--14 July 2017

Thursday, July 13, 2017

13 July 2017

I want to write an honest sentence. I want an honest sentence, like or unlike our former neighbor. I want the assurance my sentence will (be) last. I lack insurance, as do so many of us in the era of empathy cuts. The mantra is short: Ted Cruz. The mandate is shorter. Sirens in the distance foreclose nostalgia for the journey they take to help. To help, if not create a relationship of dependence. Government is like that. The white guy in the gym called me “socialist fool,” for which I thanked him. That was not a lie, like the news he warned me about. Liberals! To re-read one's favorite poet is to find an absence of politics, though “listening tour” approaches it. The world of fiction's fictitious, but there's still a politics to that. If you tell me that tree's fake enough times, I'll see it as plastic, like an airplane fork except on Lufthansa. The Germans still believe in metal. He though it meant “air dancer,” but it means “guild,” which is less poetic, but there's still a pun there that redeems the practical banality. My new glasses warp my woof, meaning my dog appears out of tune with her surround. The far signs clearer than closer ones, the ones that confirm conspiracies by simply making lines between numbered dots. But numbers are fictions, too, so who's to believe even the narrative that fails to sink in the lagoon, whether or not it's polluted. Micro-plastics or micro-tones, either or none of the above are avant-garde. What you couldn't make with the plastics located in an albatross's tummy. The young man convicted of killing the protected birds was given a short sentence. You can sign a petition to get him kicked out of school. Maybe he can tweet out photos of Donald, Jr. and his dead prey. Amen.

--13 July 2017

Wednesday, July 12, 2017

A publication

Jonathan Penton at unlikelystories has posted three of my memory cards on their site, from the Cloud of Unknowing series.

Saturday, June 24, 2017

24 June 2017

When my father died, he called down the hallway to me, and I came back. (The nurse said I could still talk to him, so I whispered good-bye in my father's, though--being dead--he couldn't acknowledge me.)  My mother gave him my father's gold Rolex, the one he'd bought for $100 after the war; she sold him our grand piano. He did her taxes when she could no longer keep her accounts straight, and told me on the phone that she was doing well when she was not. There was a cashier at Safeway, he told me, who spoke over 10 languages. Sure enough, the man bagging my groceries talked to a woman in Korean. She laughed. When he and his wife came to see my mother in her Alzheimer's home for the last time (I asked them to come), he teased her with motions of his arms and questions she could not answer. He said he could spend hours there engaging with her who slumped against the arm rest, her eyes flat glass. When my mother died, he sent a brief note. When his wife died, he sent a longer one. She'd collapsed suddenly after a wonderful day together. When I saw his house had sold, I emailed him and got no answer. I googled his name. There was his mug, an address in Incarceration, Virginia. He had a number, a sentence, and a crime: aggravated sexual assault. Someone had failed to protect him. A year and a half after his arrest the house sold and movers took everything away, but none of the neighbors knew a damn thing.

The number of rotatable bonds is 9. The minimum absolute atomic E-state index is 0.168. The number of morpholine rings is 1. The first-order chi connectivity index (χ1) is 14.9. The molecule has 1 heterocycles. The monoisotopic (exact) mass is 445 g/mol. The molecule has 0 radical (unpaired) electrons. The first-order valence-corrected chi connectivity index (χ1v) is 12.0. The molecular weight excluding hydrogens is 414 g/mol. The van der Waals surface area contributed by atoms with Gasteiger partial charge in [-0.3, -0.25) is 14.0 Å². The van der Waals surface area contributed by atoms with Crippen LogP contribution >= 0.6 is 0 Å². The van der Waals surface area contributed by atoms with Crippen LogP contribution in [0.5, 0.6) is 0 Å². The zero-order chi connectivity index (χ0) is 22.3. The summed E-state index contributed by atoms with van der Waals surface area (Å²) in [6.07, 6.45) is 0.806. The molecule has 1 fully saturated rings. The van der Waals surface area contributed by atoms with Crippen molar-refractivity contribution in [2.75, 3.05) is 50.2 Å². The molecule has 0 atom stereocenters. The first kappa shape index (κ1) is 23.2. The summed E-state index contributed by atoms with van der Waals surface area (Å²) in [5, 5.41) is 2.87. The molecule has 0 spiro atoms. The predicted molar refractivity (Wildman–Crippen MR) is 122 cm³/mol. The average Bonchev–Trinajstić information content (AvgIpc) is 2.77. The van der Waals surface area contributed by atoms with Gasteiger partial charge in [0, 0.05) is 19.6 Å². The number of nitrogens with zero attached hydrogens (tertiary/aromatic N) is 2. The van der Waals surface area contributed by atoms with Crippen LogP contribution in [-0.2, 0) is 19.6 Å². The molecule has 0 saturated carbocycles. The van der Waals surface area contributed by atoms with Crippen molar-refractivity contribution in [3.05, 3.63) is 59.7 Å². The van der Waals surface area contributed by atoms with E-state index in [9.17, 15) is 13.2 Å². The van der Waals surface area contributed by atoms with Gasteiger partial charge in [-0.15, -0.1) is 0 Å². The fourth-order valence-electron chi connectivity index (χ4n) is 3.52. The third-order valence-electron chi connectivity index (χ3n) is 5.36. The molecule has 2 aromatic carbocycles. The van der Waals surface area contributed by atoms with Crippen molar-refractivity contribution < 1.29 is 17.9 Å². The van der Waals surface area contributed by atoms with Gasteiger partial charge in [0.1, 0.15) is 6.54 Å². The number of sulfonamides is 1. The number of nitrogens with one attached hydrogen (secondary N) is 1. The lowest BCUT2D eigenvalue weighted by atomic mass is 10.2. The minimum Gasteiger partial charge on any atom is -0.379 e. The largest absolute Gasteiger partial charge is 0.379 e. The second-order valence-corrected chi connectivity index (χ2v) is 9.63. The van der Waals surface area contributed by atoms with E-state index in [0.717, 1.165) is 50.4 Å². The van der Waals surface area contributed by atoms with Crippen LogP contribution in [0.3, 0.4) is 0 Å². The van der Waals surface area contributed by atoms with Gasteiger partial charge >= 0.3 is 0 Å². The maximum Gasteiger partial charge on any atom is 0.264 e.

--24 June 2017

Friday, June 23, 2017

The world is not what we think it is

Since the anniversary of my mother's death was a few days ago, I googled her street, and found that one of her neighbors had sold his house. He and his late wife had sat for days and nights with my father when he was dying, and had loved my mother, caring for her well into her dementia. I'd always been fond of him. So I emailed to ask where he was moving, and to wish him a happy father's day. I got no response, so I googled him. First thing that came up was a mug shot. He's in jail for five years for aggravated sexual battery. And he's nearly 80 years old.

Wednesday, June 21, 2017

Toward a talk on Albert Saijo

On June 1, my husband and I arrived on the Big Island to stay in Volcano, right around the corner from Albert Saijo's old cottage (now spruced up considerably and suddenly in the open, as the next lot down the loop has been scraped horribly clean). We turned on the rental car radio and heard that Trump was taking the US out of the Paris Climate Accord.

The earth in Volcano is damp, soft, porous, built as it is on old lava fields. My husband spent a morning jacking up an old steam house on our property, because one side had started to sink. It's crumbly ground, composed of dead ferns, o'hia leaves, koa and o'hia trees, and other organic matter, with a layer of moss on stones and tree trunks. The land is incredibly fragile. For a couple days I heard, through the screen of rain and bird song, a loud mechanical noise from about half a mile away. I walked to it, finding a large bulldozer clearing a lot of all vegetation, leaving only the dark brown mud. A couple lots further down the road, another lot was clear, except for chopped off trees standing like the warriors of Xian. Downtown Volcano, if there is one, features a huge new strip mall, with Thai restaurant, hardware store, and a "lodge" being built next to a large parking lot.